It wasn’t too long ago that alpha receivers were not considered worth the investment. Jerry Rice in 1994 was the last player to lead the league in receiving and win the Super Bowl until Kupp did it last season. For all the fireworks produced by the early 2000s Rams and Colts and their star receivers, each team only won one Super Bowl each. The Patriots won six without an alpha receiver, though Julian Edelman and Rob Gronkowski were no slouches.
But today’s pass-happy NFL requires elite weapons along with a top quarterback. The last few Super Bowl champions also have been loaded at receiver. Last year, Stafford had Kupp, who won the NFL’s Triple Crown and Super Bowl MVP, and Beckham. In 2020, Brady had Godwin, Evans, and Gronk. In 2019, Mahomes had Hill and Kelce.
A handful of teams are taking the opposite approach in free agency, betting on depth in the NFL Draft, which always seems to be loaded at receiver. The Titans are the best example. Instead of paying Brown as he enters his prime, they traded him to the Eagles and drafted his replacement in Treylon Burks with the 18th pick. Burks is three years younger and will make $3.6 million per year.
The Chiefs opted to let the Dolphins pay Hill and find cheaper options in free agency and the draft. The Bengals’ two young stars, Chase and Tee Higgins, have a combined cap hit of $10 million in 2022.
But the trend is clear. NFL teams increasingly are spending big not only on star quarterbacks, but on a star receiver, too.
Goodell still has the power on an appeal
As we await word on whether Browns quarterback Deshaun Watson will face any discipline for potentially violating the NFL’s personal conduct policy, sports law attorney Daniel Wallach offered insight into a small but important change to the process from the new collective bargaining agreement signed in 2020.
The disciplinary process removed commissioner Roger Goodell as the initial hearing officer and gave the job to an arbitrator jointly appointed by the NFL and NFL Players Association. For the Watson hearing, the arbitrator is former US district judge Sue L. Robinson, who should issue her decision before training camp.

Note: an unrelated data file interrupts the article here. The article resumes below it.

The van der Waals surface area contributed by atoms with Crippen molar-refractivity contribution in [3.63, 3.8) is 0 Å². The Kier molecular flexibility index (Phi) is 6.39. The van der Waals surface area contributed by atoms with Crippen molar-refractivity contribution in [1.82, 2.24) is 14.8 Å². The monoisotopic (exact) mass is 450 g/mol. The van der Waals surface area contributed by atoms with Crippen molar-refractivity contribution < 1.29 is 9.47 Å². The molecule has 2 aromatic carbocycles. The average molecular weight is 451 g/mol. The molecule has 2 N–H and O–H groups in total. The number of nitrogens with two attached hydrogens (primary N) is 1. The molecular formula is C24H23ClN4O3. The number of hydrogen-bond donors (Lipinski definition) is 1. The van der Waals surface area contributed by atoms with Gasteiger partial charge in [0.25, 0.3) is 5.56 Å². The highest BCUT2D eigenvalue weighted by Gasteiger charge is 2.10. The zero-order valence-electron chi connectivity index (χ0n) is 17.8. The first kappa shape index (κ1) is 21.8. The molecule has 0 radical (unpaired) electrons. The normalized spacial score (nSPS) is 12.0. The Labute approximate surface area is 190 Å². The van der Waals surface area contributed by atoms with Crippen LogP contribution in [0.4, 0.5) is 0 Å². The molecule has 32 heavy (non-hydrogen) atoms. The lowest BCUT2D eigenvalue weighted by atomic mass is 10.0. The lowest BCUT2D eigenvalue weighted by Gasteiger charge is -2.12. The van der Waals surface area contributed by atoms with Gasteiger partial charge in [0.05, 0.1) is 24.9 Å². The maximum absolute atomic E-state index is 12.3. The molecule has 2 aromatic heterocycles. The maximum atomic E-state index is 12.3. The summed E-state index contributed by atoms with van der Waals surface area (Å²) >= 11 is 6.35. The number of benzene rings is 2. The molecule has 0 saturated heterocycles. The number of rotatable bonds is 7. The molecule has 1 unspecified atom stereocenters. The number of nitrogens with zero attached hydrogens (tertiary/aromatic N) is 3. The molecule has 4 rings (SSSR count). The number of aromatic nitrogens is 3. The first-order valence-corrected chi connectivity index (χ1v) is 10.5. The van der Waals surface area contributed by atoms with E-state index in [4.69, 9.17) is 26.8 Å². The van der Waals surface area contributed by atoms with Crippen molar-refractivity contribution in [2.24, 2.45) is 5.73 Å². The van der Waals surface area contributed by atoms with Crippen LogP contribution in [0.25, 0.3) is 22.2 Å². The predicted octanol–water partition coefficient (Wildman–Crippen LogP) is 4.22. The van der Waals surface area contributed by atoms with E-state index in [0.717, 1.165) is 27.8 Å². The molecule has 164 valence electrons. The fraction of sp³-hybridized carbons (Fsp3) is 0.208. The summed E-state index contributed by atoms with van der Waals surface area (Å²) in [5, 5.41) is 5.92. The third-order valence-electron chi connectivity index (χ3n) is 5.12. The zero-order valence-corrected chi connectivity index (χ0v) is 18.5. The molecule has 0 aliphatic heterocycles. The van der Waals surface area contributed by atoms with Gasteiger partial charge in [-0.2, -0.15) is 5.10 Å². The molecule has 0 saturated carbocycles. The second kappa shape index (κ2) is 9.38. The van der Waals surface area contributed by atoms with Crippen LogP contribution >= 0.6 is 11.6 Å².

Of course, Goodell or his designee remains the arbitrator for any appeal, so the power is still very much in Goodell’s hands. And the biggest change in the CBA is that Goodell now has the authority to increase the punishment on appeal if he doesn’t like Robinson’s decision.
If she comes back with a two-game suspension, the NFL can appeal and Goodell can increase Watson’s suspension for as long as he sees fit. The NFL is arguing for a suspension of at least a year.
However, if Robinson rules for no suspension or punishment for Watson, then the NFL cannot appeal and the case is closed. The NFL can only appeal the ruling if Robinson imposes punishment.
Robinson surely knows these ground rules — no punishment lets Watson off the hook, while punishment she decides on could be changed by Goodell. It will be fascinating to see this dynamic play out.
Snyder trying to run out the clock?
The House Committee on Oversight and Reform said Commanders owner Daniel Snyder has “refused to accept service” of a subpoena to testify. It appears Snyder is trying the age-old tactic of running out the clock.
Snyder first declined the committee’s invitation to testify voluntarily at its hearing two weeks ago, choosing to party on his yacht at the Cannes Film Festival in the south of France. Snyder instead forced Roger Goodell to answer for two decades’ worth of allegations of sexual harassment and assault against Snyder and the football team, and why the NFL never asked investigator Beth Wilkinson to produce a written report of its findings.